But in a national Morning Consult and Politico poll conducted from August 5-7 after the shootings, 90% of self-identified Republicans, 2016 Trump voters, and those who held a favorable view of Trump all supported mandatory background checks on all gun sales. 

In the same poll, 87% of Republicans and 86% of those who strongly approve of Trump further supported prohibiting firearm sales to people who "have been reported as dangerous to law enforcement." 

While Congress is on August recess, the Journal and other outlets have reported that White House staff are holding meetings with congressional aides to determine which legislation the White House should support, if any. 

Senate Majority Leader Mitch McConnell has said he does not plan to bring gun legislation to the floor of the Senate that wouldn't have the necessary support to pass, and he said last week that he was "anxious to get an outcome" without specifically getting behind the Manchin-Toomey amendment or any other proposals.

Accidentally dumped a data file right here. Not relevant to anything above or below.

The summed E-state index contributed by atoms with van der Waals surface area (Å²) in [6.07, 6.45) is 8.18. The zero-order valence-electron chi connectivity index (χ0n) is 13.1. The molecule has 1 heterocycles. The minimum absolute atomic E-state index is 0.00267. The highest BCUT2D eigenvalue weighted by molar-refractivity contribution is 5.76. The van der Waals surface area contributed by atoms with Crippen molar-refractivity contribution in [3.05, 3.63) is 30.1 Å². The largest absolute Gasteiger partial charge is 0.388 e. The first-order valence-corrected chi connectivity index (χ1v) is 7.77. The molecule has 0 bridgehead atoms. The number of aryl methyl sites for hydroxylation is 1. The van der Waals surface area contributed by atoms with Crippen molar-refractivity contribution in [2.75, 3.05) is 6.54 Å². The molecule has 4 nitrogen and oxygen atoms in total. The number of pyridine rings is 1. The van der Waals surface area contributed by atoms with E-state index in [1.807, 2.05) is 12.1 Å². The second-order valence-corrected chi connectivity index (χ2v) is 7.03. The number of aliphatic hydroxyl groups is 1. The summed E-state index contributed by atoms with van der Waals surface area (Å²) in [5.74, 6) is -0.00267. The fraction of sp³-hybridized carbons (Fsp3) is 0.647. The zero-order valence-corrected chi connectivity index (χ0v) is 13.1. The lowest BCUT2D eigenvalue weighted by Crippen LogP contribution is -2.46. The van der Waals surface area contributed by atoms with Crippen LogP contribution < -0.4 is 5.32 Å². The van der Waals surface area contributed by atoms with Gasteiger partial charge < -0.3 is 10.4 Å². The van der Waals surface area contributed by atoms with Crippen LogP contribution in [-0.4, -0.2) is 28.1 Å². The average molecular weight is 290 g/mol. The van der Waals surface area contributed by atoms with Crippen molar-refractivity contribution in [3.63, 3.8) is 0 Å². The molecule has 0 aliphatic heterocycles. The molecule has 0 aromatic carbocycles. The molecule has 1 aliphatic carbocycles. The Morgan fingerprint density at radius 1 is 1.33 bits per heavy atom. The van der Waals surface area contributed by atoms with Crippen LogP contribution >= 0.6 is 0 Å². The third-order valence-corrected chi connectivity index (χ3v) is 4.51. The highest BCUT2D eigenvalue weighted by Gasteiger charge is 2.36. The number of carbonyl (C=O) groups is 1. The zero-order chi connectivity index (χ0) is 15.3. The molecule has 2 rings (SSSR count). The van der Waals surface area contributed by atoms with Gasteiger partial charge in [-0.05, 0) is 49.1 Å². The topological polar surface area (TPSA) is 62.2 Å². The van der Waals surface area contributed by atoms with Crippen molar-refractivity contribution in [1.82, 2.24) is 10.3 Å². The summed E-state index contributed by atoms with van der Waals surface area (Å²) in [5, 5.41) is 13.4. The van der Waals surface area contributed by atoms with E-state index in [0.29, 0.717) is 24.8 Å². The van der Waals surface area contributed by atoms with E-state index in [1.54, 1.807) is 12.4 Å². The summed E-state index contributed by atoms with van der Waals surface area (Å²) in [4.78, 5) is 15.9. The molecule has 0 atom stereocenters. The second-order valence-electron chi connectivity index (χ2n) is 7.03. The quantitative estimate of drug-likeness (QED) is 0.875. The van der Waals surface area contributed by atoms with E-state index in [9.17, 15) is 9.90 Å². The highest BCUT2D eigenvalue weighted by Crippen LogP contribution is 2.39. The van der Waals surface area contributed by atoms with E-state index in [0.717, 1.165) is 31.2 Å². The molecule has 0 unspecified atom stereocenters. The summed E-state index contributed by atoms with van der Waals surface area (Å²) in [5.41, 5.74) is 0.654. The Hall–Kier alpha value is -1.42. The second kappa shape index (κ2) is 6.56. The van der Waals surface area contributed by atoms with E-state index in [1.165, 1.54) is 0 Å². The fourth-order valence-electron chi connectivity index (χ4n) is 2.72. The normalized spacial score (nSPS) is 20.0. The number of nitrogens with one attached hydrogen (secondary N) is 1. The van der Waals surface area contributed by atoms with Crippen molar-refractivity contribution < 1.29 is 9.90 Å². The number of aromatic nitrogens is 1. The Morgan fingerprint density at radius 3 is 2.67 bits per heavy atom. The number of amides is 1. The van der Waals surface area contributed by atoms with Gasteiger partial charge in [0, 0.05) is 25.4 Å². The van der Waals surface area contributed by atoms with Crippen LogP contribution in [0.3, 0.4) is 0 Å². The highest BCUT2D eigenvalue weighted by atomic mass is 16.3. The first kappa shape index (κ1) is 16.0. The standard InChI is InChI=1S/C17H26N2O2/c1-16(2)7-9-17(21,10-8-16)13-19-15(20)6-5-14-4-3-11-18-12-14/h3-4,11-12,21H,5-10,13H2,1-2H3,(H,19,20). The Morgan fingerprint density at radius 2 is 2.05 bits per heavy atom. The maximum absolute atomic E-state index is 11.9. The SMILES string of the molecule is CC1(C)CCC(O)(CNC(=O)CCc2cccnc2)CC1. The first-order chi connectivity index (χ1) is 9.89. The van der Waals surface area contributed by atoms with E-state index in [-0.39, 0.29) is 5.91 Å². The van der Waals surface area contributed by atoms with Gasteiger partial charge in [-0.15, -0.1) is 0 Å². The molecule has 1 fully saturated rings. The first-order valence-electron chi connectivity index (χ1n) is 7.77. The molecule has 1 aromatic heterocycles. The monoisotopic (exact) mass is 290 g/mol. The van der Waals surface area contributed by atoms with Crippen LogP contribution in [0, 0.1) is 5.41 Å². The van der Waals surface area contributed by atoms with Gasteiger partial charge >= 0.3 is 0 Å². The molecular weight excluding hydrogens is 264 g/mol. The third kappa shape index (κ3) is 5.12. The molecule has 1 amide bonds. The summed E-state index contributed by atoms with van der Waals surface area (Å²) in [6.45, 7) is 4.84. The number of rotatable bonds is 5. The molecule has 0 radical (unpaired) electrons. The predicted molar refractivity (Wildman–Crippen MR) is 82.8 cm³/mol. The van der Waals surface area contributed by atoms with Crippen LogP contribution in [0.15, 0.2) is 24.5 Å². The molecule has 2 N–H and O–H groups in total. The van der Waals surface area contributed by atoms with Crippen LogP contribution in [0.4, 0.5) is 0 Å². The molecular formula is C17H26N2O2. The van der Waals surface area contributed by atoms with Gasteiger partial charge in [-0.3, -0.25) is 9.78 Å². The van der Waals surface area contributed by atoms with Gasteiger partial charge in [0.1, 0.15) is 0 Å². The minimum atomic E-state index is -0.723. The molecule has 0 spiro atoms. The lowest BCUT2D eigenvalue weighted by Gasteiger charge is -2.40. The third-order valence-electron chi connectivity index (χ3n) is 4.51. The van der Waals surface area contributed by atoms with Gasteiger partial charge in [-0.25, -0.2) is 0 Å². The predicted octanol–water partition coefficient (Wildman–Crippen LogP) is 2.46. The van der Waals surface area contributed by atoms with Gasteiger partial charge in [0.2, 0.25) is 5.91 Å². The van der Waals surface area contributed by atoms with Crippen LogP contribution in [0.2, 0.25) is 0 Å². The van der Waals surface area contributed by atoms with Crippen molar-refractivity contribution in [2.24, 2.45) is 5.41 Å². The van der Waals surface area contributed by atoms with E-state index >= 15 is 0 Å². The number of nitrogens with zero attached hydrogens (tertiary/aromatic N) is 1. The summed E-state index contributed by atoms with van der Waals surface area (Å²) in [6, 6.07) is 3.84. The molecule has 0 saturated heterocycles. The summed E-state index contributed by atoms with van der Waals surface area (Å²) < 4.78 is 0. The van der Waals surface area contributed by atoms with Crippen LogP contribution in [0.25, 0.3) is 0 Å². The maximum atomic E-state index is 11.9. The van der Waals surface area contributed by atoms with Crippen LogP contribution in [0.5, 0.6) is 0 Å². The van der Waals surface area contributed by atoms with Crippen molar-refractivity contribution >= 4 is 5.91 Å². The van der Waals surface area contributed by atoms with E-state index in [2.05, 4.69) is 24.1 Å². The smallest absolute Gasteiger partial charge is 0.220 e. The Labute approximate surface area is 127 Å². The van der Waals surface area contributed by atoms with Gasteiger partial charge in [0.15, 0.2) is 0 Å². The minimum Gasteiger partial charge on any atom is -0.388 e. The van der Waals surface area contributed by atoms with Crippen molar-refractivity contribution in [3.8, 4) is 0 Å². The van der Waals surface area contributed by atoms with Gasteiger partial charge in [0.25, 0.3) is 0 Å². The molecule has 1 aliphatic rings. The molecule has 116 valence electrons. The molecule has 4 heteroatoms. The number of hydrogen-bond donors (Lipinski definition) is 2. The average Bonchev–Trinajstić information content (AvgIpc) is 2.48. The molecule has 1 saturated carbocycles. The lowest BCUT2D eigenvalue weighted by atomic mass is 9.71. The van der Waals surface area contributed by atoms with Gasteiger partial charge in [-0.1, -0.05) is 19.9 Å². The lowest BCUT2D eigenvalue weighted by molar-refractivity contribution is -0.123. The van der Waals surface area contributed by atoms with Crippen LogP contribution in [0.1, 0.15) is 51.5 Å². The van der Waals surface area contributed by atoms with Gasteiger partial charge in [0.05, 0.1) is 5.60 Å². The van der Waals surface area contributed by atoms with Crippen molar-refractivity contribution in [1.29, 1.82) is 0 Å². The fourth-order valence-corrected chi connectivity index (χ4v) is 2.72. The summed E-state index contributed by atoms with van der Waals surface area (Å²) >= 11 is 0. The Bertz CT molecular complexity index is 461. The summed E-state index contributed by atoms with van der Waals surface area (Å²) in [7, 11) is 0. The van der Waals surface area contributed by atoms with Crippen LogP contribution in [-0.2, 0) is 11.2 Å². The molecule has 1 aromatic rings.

READ MORE:

The NRA is reportedly warning Trump that supporting universal background checks will hurt him politically

GOP congressman advocates universal background checks after previously voting against a background check bill

Figuring out the psychological profiles of killers isn't going to prevent mass shootings — but gun control could

See Also:

SEE ALSO: A breakdown of gun terminology to help you in discussions on mass shootings and debates over gun control

Read Full Story

Sign up for Breaking News by AOL to get the latest breaking news alerts and updates delivered straight to your inbox.

Subscribe to our other newsletters

Emails may offer personalized content or ads. Learn more. You may unsubscribe any time.